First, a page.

One of the perks of being an employee in Israel is that, as a rule, you don’t have to worry about paying taxes; your employer takes care of it along with other related social benefits. But how many of you realize that whether you are an employee, self-employed or even retired, if you have a cleaner that comes to clean your home on a regular basis, then in this case you are generally considered an employer, with all the relevant responsibilities?

An employer?! Yes, unless your cleaner works through a cleaning company that gives you an invoice (and can demonstrate providing for your cleaner’s social benefits), you are most likely considered the cleaner’s direct employer, with that cleaner being your employee – and with this come some important ramifications.

For those of us born in other countries, and probably for many native Israelis as well, this is a somewhat confusing situation. We often aren’t even aware that we need to check, and the cleaners may be afraid to demand their rights out of fear of being dismissed or being considered to be more expensive than their competition. The first step, therefore, is becoming aware of your responsibilities.

In Israel, governmental legislation and guidelines define the relationship between a householder and his/her cleaner as an employer-employee relationship.  That means that when you pay your cleaner, you are not only responsible for paying their hourly wage, but also for paying the legal benefits that s/he is owed.  These include non-monetary benefits such as vacation days, convalescence benefits and sick benefits, as well as withholding income tax (if relevant) and, most crucial, National Insurance (Bituach Leumi), pension payments and severance payment upon their dismissal.

Aside from fulfilling your requirements towards your employee, there is strong legal and risk-management incentive.  For example, if your employee (the cleaner) is injured in your home and you haven’t paid National Insurance, then you could be exposed to legal action by the cleaner and/or the government.  There may also be legal ramifications if the cleaner is no longer able to work or passes away.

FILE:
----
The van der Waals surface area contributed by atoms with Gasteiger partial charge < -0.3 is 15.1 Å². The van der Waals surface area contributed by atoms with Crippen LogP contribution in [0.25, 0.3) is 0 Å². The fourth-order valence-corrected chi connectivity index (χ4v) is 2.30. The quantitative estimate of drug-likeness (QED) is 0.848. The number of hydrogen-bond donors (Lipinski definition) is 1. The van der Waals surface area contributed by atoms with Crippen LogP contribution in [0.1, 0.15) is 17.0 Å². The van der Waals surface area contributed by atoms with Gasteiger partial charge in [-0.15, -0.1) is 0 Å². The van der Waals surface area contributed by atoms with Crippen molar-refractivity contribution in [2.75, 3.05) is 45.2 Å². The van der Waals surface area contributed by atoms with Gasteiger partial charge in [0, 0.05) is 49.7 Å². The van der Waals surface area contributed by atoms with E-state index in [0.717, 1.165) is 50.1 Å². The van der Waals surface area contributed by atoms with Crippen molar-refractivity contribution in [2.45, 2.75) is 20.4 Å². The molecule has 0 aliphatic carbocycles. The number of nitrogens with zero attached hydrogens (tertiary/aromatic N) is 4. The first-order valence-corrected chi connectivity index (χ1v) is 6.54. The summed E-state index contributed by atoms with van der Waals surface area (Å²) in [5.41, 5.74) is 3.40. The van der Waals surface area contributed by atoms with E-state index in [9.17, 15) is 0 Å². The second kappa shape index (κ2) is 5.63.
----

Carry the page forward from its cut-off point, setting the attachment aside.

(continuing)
So, what’s the good news?

There is up-to-date information on what your legal obligations are on the National Insurance website or on a site such as workrights.co.il.  And in case all this information is intimidating you, just note that it’s relatively quick and painless to take care of everything, you can do it all online and it only takes a couple of minutes each month to make the payments.

In summary, if you haven’t done any of this until now, don’t fret; you are in the majority.  Many people aren’t aware of what they have to do and if they are aware they don’t know how to do it.  Don’t delay – by fulfilling your financial and legal obligations to your cleaner you now have the opportunity to promote social justice and provide your employees with their rights and ensuring insurance coverage in case, heaven forbid, something does happen to them while on the job.

 This information has not been provided to you as legal advice and does not replace any legislative requirements or guidelines.